Finding Uncle Dai

(Please scroll down to the very bottom for a very important announcement about forthcoming posts! Meanwhile…)

If you can’t beat them, join them.

Britain seems to have gone overboard for the World War One centenary, several months before the actual anniversaries begin. There have already been TV programmes and new projects galore, with many of the latter focusing on telling the untold stories of those who served. I have to confess that I have a few qualms about all of this. Will this very early start lead to ‘compassion fatigue’ or boredom well before 11 November 2018? Will the relentless, in-depth focus on World War I squeeze out the many other anniversaries on the horizon (such as the 75th anniversaries of World War Two, the 200th of Waterloo, the 600th of Agincourt, and the ones in which I take a particular interest, the 350th anniversaries of the second Anglo-Dutch war, the backdrop for the ‘Quinton Journals’)? On the other hand, the historian and ex-teacher in me can only applaud the principle of bringing previously unknown stories and sources into the light. So in that spirit, I’ll add one more previously untold story of World War One to our pooled body of knowledge: the story of my great-uncle, David Richard Jones.

Uncle Dai, as the family always called him, was born in 1887 in Lakefield Road, Llanelli (in the house where I spent the first three years of my life). He was the fifth of the seven children of my great-grandparents, David Jones and Elizabeth, née Lewis. My grandmother was the next child, less than two years younger, and the two of them were always close. By the time he was fourteen, Dai was apprenticed to a Llanelli ironmonger, but by 1907 he had moved to Aberavon, some twenty miles east, where he found work as the assistant to another ironmonger. Dai was apparently a quiet, religious man, always willing to help people, who loved the children in the wider family and was loved by them in return. On 5 September 1915, at Ebenezer Baptist Chapel, Aberavon, he married Emily Griffiths, a twenty-six year old local girl. Everything seemed set fair for them to have a happy family life together.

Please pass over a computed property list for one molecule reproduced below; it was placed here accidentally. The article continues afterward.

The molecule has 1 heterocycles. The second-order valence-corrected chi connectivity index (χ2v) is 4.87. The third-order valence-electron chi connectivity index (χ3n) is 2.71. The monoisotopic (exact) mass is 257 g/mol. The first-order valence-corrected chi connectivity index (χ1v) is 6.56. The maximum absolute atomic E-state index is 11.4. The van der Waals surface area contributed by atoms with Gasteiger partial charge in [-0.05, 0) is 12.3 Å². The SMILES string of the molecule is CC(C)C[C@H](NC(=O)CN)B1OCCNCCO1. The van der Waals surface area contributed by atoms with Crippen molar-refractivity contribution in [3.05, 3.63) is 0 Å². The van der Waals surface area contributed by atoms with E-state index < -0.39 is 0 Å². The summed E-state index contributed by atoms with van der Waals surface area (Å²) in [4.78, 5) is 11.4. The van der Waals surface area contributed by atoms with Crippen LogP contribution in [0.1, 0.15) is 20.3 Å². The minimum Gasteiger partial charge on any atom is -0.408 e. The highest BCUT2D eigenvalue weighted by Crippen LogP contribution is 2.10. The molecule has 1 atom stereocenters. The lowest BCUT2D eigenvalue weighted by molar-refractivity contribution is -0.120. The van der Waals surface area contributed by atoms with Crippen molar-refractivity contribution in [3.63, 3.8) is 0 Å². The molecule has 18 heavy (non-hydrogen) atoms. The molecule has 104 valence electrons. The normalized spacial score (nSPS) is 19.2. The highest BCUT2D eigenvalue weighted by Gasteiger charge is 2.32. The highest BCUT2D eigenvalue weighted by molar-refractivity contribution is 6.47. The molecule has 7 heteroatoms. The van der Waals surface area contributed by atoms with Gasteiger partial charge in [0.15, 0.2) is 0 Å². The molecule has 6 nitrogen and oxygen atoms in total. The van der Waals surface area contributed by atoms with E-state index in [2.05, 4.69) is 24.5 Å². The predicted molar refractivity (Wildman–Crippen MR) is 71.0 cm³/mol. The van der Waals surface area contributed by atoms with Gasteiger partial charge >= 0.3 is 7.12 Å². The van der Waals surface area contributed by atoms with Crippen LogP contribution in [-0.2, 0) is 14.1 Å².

But in the summer of 1916, tragedy struck: after barely ten months of marriage, Emily died of tuberculosis. Less than a month later, on 23 August, and perhaps as a way of working through his grief, Dai enlisted in the Royal Garrison Artillery. He embarked at Folkestone on 23 March 1917, arriving at Boulogne on the following day. He was posted to the front as part of 284 Siege Battery, RGA, which took part in the notoriously bloody Battle of Passchendaele; the unit seems to have been equipped with 6-inch howitzers for much of 1917-18, so presumably Dai formed part of the crew manning one of those guns. (By coincidence, my grandmother was also making a contribution to the artillery war; she was one of the ‘Canaries’, the female workers drafted into the munitions factories, in her case the former Nobel works at Pembrey.)

Dai was home on leave from 8 to 22 July 1918. Just over a month after his return to the front line, on 29 August, his unit was camped at Froidmont, just outside Nesle, a village midway between Amiens and Saint-Quentin. That night, the Germans launched a sudden gas attack on the British positions. Dai was one of the casualties, although he did not die immediately. He was taken to 5 General Hospital at Rouen, one of the many British camps and hospitals in the city, and must have spent several days in agony. He eventually died on 3 September. Dai was buried in the huge military cemetery of Saint Sever, Rouen, where over 8,500 of his comrades-in-arms are commemorated in what is the second biggest British war cemetery after Tynecot at Ypres, covering some 49,885 square metres.


Uncle Dai's grave

Uncle Dai’s grave